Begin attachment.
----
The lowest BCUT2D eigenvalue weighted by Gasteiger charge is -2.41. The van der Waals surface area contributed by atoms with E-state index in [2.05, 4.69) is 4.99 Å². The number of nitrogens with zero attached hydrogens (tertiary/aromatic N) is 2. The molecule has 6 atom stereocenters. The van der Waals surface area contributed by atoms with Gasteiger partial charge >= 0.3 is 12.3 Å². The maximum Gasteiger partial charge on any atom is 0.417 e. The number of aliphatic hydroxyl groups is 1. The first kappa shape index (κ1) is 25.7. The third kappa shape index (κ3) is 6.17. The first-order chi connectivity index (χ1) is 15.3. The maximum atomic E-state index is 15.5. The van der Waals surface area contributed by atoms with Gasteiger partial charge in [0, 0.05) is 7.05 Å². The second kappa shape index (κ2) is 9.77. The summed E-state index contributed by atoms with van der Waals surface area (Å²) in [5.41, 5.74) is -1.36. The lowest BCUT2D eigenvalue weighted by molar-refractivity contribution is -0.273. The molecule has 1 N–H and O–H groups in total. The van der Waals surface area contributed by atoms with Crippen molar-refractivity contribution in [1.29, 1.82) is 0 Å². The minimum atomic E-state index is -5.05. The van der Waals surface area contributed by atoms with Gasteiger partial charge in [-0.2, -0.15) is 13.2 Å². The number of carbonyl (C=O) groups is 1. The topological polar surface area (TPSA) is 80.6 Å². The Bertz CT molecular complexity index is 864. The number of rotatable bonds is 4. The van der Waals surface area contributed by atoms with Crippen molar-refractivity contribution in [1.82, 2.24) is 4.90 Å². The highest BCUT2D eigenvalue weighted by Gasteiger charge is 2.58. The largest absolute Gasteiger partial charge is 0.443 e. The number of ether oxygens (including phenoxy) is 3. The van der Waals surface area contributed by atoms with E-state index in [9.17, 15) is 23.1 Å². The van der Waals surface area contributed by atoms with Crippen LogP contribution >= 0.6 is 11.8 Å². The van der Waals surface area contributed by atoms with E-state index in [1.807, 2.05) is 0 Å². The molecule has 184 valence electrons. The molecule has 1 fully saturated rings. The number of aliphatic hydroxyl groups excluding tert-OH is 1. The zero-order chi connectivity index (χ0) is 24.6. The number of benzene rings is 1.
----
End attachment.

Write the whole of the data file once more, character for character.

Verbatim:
The lowest BCUT2D eigenvalue weighted by Gasteiger charge is -2.41. The van der Waals surface area contributed by atoms with E-state index in [2.05, 4.69) is 4.99 Å². The number of nitrogens with zero attached hydrogens (tertiary/aromatic N) is 2. The molecule has 6 atom stereocenters. The van der Waals surface area contributed by atoms with Gasteiger partial charge >= 0.3 is 12.3 Å². The maximum Gasteiger partial charge on any atom is 0.417 e. The number of aliphatic hydroxyl groups is 1. The first kappa shape index (κ1) is 25.7. The third kappa shape index (κ3) is 6.17. The first-order chi connectivity index (χ1) is 15.3. The maximum atomic E-state index is 15.5. The van der Waals surface area contributed by atoms with Gasteiger partial charge in [0, 0.05) is 7.05 Å². The second kappa shape index (κ2) is 9.77. The summed E-state index contributed by atoms with van der Waals surface area (Å²) in [5.41, 5.74) is -1.36. The lowest BCUT2D eigenvalue weighted by molar-refractivity contribution is -0.273. The molecule has 1 N–H and O–H groups in total. The van der Waals surface area contributed by atoms with Crippen molar-refractivity contribution in [1.29, 1.82) is 0 Å². The minimum atomic E-state index is -5.05. The van der Waals surface area contributed by atoms with Gasteiger partial charge in [-0.2, -0.15) is 13.2 Å². The number of carbonyl (C=O) groups is 1. The topological polar surface area (TPSA) is 80.6 Å². The Bertz CT molecular complexity index is 864. The number of rotatable bonds is 4. The van der Waals surface area contributed by atoms with Crippen molar-refractivity contribution in [1.82, 2.24) is 4.90 Å². The highest BCUT2D eigenvalue weighted by Gasteiger charge is 2.58. The largest absolute Gasteiger partial charge is 0.443 e. The number of ether oxygens (including phenoxy) is 3. The van der Waals surface area contributed by atoms with E-state index in [9.17, 15) is 23.1 Å². The van der Waals surface area contributed by atoms with Crippen LogP contribution >= 0.6 is 11.8 Å². The van der Waals surface area contributed by atoms with E-state index in [1.807, 2.05) is 0 Å². The molecule has 184 valence electrons. The molecule has 1 fully saturated rings. The number of aliphatic hydroxyl groups excluding tert-OH is 1. The zero-order chi connectivity index (χ0) is 24.6. The number of benzene rings is 1.